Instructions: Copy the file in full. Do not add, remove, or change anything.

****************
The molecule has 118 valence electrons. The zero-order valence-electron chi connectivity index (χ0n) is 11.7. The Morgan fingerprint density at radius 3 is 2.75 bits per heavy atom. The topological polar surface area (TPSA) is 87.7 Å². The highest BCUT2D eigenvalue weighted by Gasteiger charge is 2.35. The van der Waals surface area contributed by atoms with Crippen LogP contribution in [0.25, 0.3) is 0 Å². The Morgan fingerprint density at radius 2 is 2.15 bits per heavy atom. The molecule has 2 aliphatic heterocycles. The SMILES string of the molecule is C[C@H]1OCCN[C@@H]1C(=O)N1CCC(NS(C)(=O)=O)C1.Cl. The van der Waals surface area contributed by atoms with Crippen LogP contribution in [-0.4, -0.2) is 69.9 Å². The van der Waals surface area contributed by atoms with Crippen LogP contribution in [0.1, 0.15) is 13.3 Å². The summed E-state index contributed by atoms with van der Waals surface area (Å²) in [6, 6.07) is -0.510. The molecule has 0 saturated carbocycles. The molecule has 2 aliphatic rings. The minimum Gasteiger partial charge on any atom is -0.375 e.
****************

The molecule has 118 valence electrons. The zero-order valence-electron chi connectivity index (χ0n) is 11.7. The Morgan fingerprint density at radius 3 is 2.75 bits per heavy atom. The topological polar surface area (TPSA) is 87.7 Å². The highest BCUT2D eigenvalue weighted by Gasteiger charge is 2.35. The van der Waals surface area contributed by atoms with Crippen LogP contribution in [0.25, 0.3) is 0 Å². The Morgan fingerprint density at radius 2 is 2.15 bits per heavy atom. The molecule has 2 aliphatic heterocycles. The SMILES string of the molecule is C[C@H]1OCCN[C@@H]1C(=O)N1CCC(NS(C)(=O)=O)C1.Cl. The van der Waals surface area contributed by atoms with Crippen LogP contribution in [-0.4, -0.2) is 69.9 Å². The van der Waals surface area contributed by atoms with Crippen LogP contribution in [0.1, 0.15) is 13.3 Å². The summed E-state index contributed by atoms with van der Waals surface area (Å²) in [6, 6.07) is -0.510. The molecule has 0 saturated carbocycles. The molecule has 2 aliphatic rings. The minimum Gasteiger partial charge on any atom is -0.375 e.